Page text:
Stay On Top With These 6 Mental Faculties

Tuesday, February 2nd, 2010

No one will argue the fact that having full mental faculties is one hallmark of a successful person. Working on heightening and improving mental faculties greatly improves the chances of success in life, career, or any other endeavor one may pursue. When working on improving the mental faculties, the first obstacle is in defining what, exactly, these mental faculties are and how they work.

As with any complex structure (the mind being about as complex as it gets), it is best tackled by breaking it down into smaller components. Human mental faculty can be categorized into six major components: imagination, intuition, perception, memory, will, and reason. Defining and exploring these six components will lead to understanding how they improve our chances of achieving success.

Multitasking Virus In Our Classrooms

Sunday, August 16th, 2009

A few weeks ago, I returned to the classroom of Dennis Dalton, the most important college professor of my life. From the back of an amphitheater seating several hundred students, I realized how much things had evolved at Columbia and Barnard. The lecture hall was now equipped with a wireless sound system, webcams, video projectors, wireless internet. Students were using computers to record the lecture and to take notes. Heads were buried in screens, the tap tap of hundreds of keyboards like rain on the roof.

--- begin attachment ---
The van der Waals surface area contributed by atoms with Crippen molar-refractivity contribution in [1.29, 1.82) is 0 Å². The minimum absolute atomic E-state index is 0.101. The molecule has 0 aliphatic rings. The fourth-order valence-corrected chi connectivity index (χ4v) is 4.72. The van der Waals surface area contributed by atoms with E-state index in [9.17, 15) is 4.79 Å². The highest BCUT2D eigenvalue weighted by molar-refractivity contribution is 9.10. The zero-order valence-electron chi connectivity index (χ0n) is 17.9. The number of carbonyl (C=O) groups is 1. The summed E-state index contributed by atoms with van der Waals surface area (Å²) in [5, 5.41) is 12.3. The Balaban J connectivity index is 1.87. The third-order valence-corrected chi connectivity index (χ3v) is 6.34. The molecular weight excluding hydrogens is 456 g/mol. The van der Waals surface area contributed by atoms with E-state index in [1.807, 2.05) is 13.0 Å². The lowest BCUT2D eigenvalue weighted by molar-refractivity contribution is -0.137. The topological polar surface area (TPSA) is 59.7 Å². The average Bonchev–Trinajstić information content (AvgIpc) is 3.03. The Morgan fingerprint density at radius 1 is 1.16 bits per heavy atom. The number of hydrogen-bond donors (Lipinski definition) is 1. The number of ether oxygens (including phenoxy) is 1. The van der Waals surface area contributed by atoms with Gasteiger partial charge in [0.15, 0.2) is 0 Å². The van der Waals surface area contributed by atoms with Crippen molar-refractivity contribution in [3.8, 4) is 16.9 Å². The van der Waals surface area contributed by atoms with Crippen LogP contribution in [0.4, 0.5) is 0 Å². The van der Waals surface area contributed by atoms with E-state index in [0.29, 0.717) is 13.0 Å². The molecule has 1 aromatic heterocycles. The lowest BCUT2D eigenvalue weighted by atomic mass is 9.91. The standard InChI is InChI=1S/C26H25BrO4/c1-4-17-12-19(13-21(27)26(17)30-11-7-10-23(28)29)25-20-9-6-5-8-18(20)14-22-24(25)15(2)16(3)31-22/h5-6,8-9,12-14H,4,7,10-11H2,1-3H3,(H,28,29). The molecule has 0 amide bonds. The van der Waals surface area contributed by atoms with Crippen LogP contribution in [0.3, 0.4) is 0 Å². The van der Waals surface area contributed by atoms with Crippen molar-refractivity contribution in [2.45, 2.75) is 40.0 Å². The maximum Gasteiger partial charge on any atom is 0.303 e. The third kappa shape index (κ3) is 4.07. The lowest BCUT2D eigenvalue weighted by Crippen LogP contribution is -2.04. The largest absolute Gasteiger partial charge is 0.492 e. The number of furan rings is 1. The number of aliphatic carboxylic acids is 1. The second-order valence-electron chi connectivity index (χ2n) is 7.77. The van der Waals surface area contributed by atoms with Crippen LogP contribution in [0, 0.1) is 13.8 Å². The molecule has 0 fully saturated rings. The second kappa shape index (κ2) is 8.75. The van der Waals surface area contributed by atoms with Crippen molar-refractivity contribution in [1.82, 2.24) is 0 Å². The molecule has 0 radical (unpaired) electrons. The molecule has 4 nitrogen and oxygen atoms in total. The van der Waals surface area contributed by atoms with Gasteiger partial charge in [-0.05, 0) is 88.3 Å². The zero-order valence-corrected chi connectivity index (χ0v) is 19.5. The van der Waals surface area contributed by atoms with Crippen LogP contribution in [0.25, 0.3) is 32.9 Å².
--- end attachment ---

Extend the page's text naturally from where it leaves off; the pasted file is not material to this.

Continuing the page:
On this afternoon, April 16, 2008, Dalton was describing the satyagraha of Mahatma Gandhi, building the discussion around the Amritsar massacre in 1919, when British colonial soldiers opened fire on 10,000 unarmed Indian men, women and children trapped in Jallianwala Bagh Garden.

Five Wrong Questions to Ask

Sunday, June 7th, 2009

Marilee Adams’ second edition of her bestselling work explores further the concept of questions and knowing the right questions to ask at the right times. However, Some of the questions we all ask prove to be more detrimental than helpful.

Consider these five questions that you should avoid asking yourself at all times, even though they may still seem natural and familiar. All of these questions have built-in assumptions that can prevent the question asker from being successful or satisfied.

As you go through your day, listen to the questions you’re asking yourself and then wonder whether the inherent assumptions serve you. Sometimes you’ll find that you can be more successful and satisfied by changing your questions.

The Genius Machine – What is Thinking?

Sunday, May 10th, 2009

My work is to help people think. My clients write books, create innovative solutions, develop brilliant breakthroughs, and endeavor to make the world a better place.

During the last twenty years of working with business leaders to build their personal reputations, and to enhance the profile of their organizations, I created a system for developing intellectual property – ideas.

Not long ago a number of my clients turned the tables on me and suggested I take a little of my own medicine and organize my methodology. I eventually distilled my process down to eleven essential steps. I wrote a draft outline and circulated it among many of my clients, asking if it captured what they had found valuable. With their comments and further refinement, that system is what you now hold in your hands. I call it the Endleofon (END-leo-fahn), an old English word for “eleven.”